Joel stood outside on the porch, holding the screen door open, saying goodbye to the woman caller. Ellie could only hear one side of the conversation and it seemed the woman was reluctant to go. It wasn’t until Joel said, “Well, okay then. Guess we’ll see you tomorrow,” that the woman finally said goodbye and left.
He stepped back into the house, looked at Ellie and shrugged. She was sitting on the floor next to the sofa, a cup of tea in her hands.
Joel plopped himself into the cushions. Their eyes met… she was waiting for him to say something, to address this latest turn of events. He fidgeted uncomfortably. Finally, he made a gesture to where the woman had stood on the porch.
“You sure you’re okay with this?” he asked.
She rolled her eyes and said, “Puhlease. It’s about time.”
Joel considered her response and eased himself into the sofa cushions. She watched as he seemed to struggle with a decision. Finally he nodded to himself and rose abruptly to his feet. Ellie lifted her head, her curiosity piqued.
“Wait here a sec. Got somethin’ I wanna show you.”
She watched anxiously as he disappeared into his bedroom, heard him fumbling around in his closet. When he returned, he was holding something that filled her heart with joy.
“No way!” she said.
In his hand was a guitar.
“Easy,” he warned her. “Don’t go gettin’ your hopes up.”
“Is that your old one?” she asked excitedly, propping herself up on her knees.
“No, no,” he said, sighing. “I’m afraid that one’s long gone. Tommy gave me this one.”
“When were you gonna tell me?”
He looked at her and shrugged.
She settled back, her heart full of anticipation. Finally, after all this time, Joel was ready to make good on his end of the bargain.
He was going to sing for her.
The den was dark, the evening air filled with the sound of crickets. A cool summer breeze swept in from the porch. They were alone, living in his brother’s compound, and for the first time in a long time, they didn’t have survival on their minds.
Joel plucked a chord, it resonated in the air, melodious. He tilted his head to concentrate, his hand poised expertly on the tuning screw. He twisted it a fraction of an inch, plucked again. Then, satisfied, he nodded to himself.
He took a deep breath and began to play, and Ellie watched his hands move in a way she’d never thought possible: delicate and gentle. She watched as the tips of his fingers danced across the strings. The music rose slowly at first, and soon it had a life of its own. It filled not only the room, but her aching heart as well.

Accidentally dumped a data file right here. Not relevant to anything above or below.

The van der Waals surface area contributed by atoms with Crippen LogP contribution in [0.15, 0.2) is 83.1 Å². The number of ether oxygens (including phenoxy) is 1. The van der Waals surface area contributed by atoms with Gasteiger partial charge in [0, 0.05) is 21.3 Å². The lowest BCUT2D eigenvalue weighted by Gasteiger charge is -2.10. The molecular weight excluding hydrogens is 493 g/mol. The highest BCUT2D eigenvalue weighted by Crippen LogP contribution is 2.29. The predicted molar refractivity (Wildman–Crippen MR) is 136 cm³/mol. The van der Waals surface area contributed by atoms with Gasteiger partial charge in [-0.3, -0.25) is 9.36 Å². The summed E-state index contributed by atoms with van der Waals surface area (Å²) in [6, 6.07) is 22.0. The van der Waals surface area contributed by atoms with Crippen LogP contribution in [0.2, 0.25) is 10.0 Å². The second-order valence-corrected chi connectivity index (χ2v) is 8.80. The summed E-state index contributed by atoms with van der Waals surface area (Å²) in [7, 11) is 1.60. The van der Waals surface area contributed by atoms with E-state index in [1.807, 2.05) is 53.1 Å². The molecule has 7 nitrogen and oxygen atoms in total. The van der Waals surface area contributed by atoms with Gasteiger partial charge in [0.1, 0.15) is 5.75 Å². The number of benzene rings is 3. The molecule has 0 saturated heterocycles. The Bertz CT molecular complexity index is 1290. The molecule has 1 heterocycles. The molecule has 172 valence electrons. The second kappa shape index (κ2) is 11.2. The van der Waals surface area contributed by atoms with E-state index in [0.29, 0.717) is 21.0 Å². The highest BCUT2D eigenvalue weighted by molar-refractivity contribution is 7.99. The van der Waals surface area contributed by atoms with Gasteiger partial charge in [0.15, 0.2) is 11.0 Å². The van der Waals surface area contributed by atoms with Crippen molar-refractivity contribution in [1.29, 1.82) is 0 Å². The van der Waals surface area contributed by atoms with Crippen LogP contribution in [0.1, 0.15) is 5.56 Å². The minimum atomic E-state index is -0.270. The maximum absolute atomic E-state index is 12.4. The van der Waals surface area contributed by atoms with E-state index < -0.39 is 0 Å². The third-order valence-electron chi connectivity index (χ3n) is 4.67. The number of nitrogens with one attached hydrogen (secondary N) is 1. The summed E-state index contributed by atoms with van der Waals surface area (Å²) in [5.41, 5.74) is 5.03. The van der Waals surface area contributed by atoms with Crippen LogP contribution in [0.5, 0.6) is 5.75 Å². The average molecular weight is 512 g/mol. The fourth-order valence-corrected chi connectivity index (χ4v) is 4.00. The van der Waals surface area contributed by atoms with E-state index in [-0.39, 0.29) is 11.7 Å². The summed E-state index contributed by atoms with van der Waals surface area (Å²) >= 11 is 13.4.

And then Joel sang.
“Delta Dawn,” he sang, slowly, in a voice so mellifluous she didn’t think it belonged to Joel, “What’s that flower you got on? Could it be a faded rose from days gone by? And did I hear you say, he was a’meetin’ you here today, to take you to his mansion in the sky…”
And as the tears welled up in her eyes, she knew he was singing for her.
He filled the empty den with a soulful melody and his voice carried across the room.
He sang for Sam and for Henry. He sang for Tess. He sang for all the people who had suffered so deeply and had lost so much. He sang for those who had grieved and those who had died.
He sang for Sarah, his little girl.
But most of all... he sang for himself.
She couldn’t stop the tears from rolling down her cheeks. She thought of Riley and the funny way she felt when her best friend looked at her with that mischievous smile. And although she cried, her heart wasn’t filled with sadness, but rather with joy. She felt a peace within her lungs she hadn’t felt in a very long time...
The last of Joel’s lyrics lifted in the air and in her heart, and he sang the words slowly, lost in them, and lost in his own memory: “To take you to his mansion in the skkkkkyyyyy.”
The note lingered in the air, slowly fading into silence.
Joel put the guitar away and looked down at the girl kneeling at his feet, the tears rolling down her cheeks. He padded the cushion next to him.
Ellie rose and slid under his waiting arm, and they sat together and she cried. She could feel Joel’s chest shudder, heard his stifled cry. She felt the warmth of his tears roll down her arm.
He had fulfilled his end of the bargain, and now at last, he was whole.